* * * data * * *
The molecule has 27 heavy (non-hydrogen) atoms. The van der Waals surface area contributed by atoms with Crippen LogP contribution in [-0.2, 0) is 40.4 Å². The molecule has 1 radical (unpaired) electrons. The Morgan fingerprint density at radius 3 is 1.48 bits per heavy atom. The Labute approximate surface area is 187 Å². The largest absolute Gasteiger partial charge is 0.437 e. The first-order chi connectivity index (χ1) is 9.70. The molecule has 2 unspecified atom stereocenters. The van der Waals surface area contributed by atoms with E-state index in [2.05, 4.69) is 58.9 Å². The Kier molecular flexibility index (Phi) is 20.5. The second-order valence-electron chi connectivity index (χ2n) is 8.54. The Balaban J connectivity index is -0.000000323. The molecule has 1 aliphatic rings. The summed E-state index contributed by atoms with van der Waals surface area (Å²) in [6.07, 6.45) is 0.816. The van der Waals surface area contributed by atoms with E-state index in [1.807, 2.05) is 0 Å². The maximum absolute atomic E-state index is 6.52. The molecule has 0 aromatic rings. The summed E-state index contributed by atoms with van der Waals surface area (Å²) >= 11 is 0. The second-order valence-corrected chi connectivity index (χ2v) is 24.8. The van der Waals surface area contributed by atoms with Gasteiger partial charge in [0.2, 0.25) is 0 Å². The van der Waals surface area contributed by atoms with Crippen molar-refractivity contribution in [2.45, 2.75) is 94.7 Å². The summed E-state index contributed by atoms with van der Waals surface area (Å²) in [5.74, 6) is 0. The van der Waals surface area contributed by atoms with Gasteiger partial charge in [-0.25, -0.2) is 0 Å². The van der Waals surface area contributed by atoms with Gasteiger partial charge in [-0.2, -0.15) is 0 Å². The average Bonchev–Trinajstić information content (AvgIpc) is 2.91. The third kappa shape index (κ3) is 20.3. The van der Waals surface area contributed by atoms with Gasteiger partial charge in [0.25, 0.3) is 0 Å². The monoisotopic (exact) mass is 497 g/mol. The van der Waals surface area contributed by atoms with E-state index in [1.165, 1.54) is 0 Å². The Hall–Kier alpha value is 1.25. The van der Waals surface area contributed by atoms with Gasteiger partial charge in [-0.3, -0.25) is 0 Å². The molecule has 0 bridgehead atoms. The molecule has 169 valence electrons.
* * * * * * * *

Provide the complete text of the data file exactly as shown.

The molecule has 27 heavy (non-hydrogen) atoms. The van der Waals surface area contributed by atoms with Crippen LogP contribution in [-0.2, 0) is 40.4 Å². The molecule has 1 radical (unpaired) electrons. The Morgan fingerprint density at radius 3 is 1.48 bits per heavy atom. The Labute approximate surface area is 187 Å². The largest absolute Gasteiger partial charge is 0.437 e. The first-order chi connectivity index (χ1) is 9.70. The molecule has 2 unspecified atom stereocenters. The van der Waals surface area contributed by atoms with E-state index in [2.05, 4.69) is 58.9 Å². The Kier molecular flexibility index (Phi) is 20.5. The second-order valence-electron chi connectivity index (χ2n) is 8.54. The Balaban J connectivity index is -0.000000323. The molecule has 1 aliphatic rings. The summed E-state index contributed by atoms with van der Waals surface area (Å²) in [6.07, 6.45) is 0.816. The van der Waals surface area contributed by atoms with E-state index in [1.807, 2.05) is 0 Å². The maximum absolute atomic E-state index is 6.52. The molecule has 0 aromatic rings. The summed E-state index contributed by atoms with van der Waals surface area (Å²) >= 11 is 0. The second-order valence-corrected chi connectivity index (χ2v) is 24.8. The van der Waals surface area contributed by atoms with Gasteiger partial charge in [0.2, 0.25) is 0 Å². The van der Waals surface area contributed by atoms with Crippen molar-refractivity contribution in [2.45, 2.75) is 94.7 Å². The summed E-state index contributed by atoms with van der Waals surface area (Å²) in [5.74, 6) is 0. The van der Waals surface area contributed by atoms with Gasteiger partial charge in [-0.25, -0.2) is 0 Å². The van der Waals surface area contributed by atoms with Gasteiger partial charge in [-0.2, -0.15) is 0 Å². The average Bonchev–Trinajstić information content (AvgIpc) is 2.91. The third kappa shape index (κ3) is 20.3. The van der Waals surface area contributed by atoms with Gasteiger partial charge in [0.25, 0.3) is 0 Å². The monoisotopic (exact) mass is 497 g/mol. The van der Waals surface area contributed by atoms with E-state index in [1.165, 1.54) is 0 Å². The Hall–Kier alpha value is 1.25. The van der Waals surface area contributed by atoms with Gasteiger partial charge in [-0.3, -0.25) is 0 Å². The molecule has 0 bridgehead atoms. The molecule has 169 valence electrons.